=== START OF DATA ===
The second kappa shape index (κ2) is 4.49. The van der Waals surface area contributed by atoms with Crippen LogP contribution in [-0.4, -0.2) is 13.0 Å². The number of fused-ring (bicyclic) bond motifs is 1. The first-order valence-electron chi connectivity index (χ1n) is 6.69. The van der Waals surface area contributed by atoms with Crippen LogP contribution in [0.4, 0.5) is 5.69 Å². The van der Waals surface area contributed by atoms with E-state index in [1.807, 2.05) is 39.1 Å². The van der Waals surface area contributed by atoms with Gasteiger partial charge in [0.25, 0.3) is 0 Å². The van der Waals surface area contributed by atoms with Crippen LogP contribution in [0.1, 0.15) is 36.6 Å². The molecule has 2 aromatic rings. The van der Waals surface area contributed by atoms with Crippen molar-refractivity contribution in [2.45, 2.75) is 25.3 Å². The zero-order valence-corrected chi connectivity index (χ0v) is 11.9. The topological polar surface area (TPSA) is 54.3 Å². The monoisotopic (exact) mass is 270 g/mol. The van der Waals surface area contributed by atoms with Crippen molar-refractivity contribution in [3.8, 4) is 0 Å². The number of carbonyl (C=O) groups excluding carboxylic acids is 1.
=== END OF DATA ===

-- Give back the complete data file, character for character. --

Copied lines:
The second kappa shape index (κ2) is 4.49. The van der Waals surface area contributed by atoms with Crippen LogP contribution in [-0.4, -0.2) is 13.0 Å². The number of fused-ring (bicyclic) bond motifs is 1. The first-order valence-electron chi connectivity index (χ1n) is 6.69. The van der Waals surface area contributed by atoms with Crippen LogP contribution in [0.4, 0.5) is 5.69 Å². The van der Waals surface area contributed by atoms with E-state index in [1.807, 2.05) is 39.1 Å². The van der Waals surface area contributed by atoms with Gasteiger partial charge in [0.25, 0.3) is 0 Å². The van der Waals surface area contributed by atoms with Crippen LogP contribution in [0.1, 0.15) is 36.6 Å². The molecule has 2 aromatic rings. The van der Waals surface area contributed by atoms with Crippen molar-refractivity contribution in [2.45, 2.75) is 25.3 Å². The zero-order valence-corrected chi connectivity index (χ0v) is 11.9. The topological polar surface area (TPSA) is 54.3 Å². The monoisotopic (exact) mass is 270 g/mol. The van der Waals surface area contributed by atoms with Crippen molar-refractivity contribution in [3.8, 4) is 0 Å². The number of carbonyl (C=O) groups excluding carboxylic acids is 1.